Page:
Humans’ relationship with their body fat has changed dramatically over time, and thankfully, so too has their use for it (at least, for the most part...). The macabre ingredient is known to have been blended into concoctions since as far back as the 16th century when it was referred to in recipes as Axungia hominis. As we as a species learned that fat from plants and animals could be used to smooth soaps and oil machines, human fat also leaked its way into candles and cosmetics. Eventually, even medical professionals were purchasing human blubber by the bag load, that is, after it had been carved off the bodies of the dead.
In an incredibly named 2012 paper, “Melting Moments: The Greasy Sources of Modern Perceptions of Fat”, Professor Christopher E. Forth details our grim and complex past with fat and takes us on a slippery trip down memory lane into the origins of humanity’s use and perception of fat, and the resulting discussion is quite a trip.
Known to the “medicine” makers of old as Pinguedo hominis, or Axungia hominis, the procurement, sale, and use of human fat was a trade steeped in superstition back in the 16th century. At the time, witches were a key concern and thought to “steal the fat of Christian infants to make their unholy grease,” said Forth.
The belief in the threat of witches was so strong that many feared having their fat harvested and used for illicit or supernatural purposes, including giving witches the power of flight or facilitating the process that could turn a human into a werewolf. While these fears were confined to fiction, human fat was used by thieves who believed burning a candle made of the substance protected them from detection while out doing some stealing. There’s no honor among thieves, as the saying goes, and certainly those of the 16th and 17th centuries had no issue murdering people in order to get the goods for their candle crafts.
In his paper, Forth paints a history of human fat trafficking that seems to subsist on stocks of nefarious origins, with the perception of the quality of the fat shifting with the reluctancy with which it was given up. Battlefields provided a veritable human fat Pick Your Own for the pharma-curious of the time, as demonstrated by Dutch physicians who took to the siege of Ostend (1601-1604) only to return with their trugs laden with the stuff.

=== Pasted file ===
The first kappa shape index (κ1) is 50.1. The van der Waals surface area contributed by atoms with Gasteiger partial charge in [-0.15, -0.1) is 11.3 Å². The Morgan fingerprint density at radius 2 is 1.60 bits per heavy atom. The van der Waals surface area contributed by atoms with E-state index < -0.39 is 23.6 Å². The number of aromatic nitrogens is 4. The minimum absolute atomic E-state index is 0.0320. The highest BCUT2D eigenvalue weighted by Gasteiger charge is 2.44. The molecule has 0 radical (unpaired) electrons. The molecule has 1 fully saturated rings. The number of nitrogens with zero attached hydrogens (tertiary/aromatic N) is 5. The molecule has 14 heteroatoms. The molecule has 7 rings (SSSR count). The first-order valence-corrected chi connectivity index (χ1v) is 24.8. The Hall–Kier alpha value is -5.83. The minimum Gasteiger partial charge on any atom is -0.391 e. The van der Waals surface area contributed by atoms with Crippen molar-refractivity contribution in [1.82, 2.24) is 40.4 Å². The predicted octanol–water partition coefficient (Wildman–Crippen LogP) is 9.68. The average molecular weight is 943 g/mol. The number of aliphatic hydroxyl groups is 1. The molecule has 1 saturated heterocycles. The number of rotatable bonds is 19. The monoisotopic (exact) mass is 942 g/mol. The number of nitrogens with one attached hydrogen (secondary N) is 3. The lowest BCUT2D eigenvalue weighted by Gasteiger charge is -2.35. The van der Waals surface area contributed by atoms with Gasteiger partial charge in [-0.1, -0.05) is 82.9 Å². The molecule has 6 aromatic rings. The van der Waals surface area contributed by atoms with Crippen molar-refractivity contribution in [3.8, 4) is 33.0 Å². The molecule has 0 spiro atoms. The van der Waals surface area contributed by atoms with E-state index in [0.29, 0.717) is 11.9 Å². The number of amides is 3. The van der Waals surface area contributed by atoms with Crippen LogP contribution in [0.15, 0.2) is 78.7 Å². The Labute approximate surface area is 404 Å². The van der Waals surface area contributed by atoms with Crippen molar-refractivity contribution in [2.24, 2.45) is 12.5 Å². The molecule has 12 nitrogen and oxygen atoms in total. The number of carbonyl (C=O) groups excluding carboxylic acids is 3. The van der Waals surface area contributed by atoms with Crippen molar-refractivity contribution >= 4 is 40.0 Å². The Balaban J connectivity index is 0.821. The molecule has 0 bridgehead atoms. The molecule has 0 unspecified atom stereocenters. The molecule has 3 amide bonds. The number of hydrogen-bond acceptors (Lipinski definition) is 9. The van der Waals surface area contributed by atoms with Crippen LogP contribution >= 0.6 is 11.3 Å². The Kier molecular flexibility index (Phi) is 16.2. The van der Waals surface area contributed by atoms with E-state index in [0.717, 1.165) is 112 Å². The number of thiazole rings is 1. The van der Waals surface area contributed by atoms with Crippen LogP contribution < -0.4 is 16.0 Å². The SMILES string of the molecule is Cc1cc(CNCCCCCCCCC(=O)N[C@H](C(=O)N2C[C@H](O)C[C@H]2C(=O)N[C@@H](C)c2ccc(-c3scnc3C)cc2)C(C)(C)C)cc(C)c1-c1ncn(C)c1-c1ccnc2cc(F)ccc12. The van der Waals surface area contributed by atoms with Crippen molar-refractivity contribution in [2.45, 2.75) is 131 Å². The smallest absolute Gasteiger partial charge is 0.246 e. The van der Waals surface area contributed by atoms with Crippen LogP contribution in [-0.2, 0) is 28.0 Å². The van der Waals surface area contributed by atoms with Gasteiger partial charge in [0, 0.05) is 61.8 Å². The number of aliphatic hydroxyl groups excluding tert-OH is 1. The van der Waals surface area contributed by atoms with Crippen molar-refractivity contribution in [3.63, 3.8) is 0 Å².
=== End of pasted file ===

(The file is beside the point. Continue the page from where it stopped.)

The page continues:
When fighting ceased, those set for execution were the next logical resource. The sweat of condemned criminals was also collected, thought to be useful for hemorrhoids, while “poor sinner's fat” was sold by the pound to druggists and physicians. The human fat gold rush crash-landed in Paris during the Reign of Terror of the French Revolution, during which time butchers supposedly sold graisse de guillotiné taken from the scores of executed corpses.
While coating yourself in the fatty deposits of the damned might not fill the modern aesthetician with promise, the adipose tissue of those cut down in their prime was believed to be of particular value. Its application for the treatment of burns and wounds leaned on people’s belief that a person’s vitality lingered in the body after death. This “life force” would be strongest in those who died at the hands of violence instead of illness, and those who were killed at a younger age. Such a person’s fat was therefore considered to be the most potent in its medicinal applications and, therefore, the most valuable.
While the widespread sale of human fat is a thing of the past, it seems there are some corners of the world where people continue to get creative with the gloopy stuff. A harrowing piece from Forbes detailed the 2008 exploits of Beverly Hills doctor Craig Alan Bittner, who used the fat from his liposuction clinic to create biodiesel for his Ford SUV.
Meanwhile, in 2009 in Huánuco, Peru, a gang was hunted down by police amidst rumors that they had been killing peasants and draining their corpses. When two members were caught in Lima, they were carrying bottles of human fat which, according to Guardian, had a going rate of £36,000 a gallon. The fat was being extracted from victims’ thighs and sold as an anti-wrinkle cream. Eek.
[H/T: The Atlantic]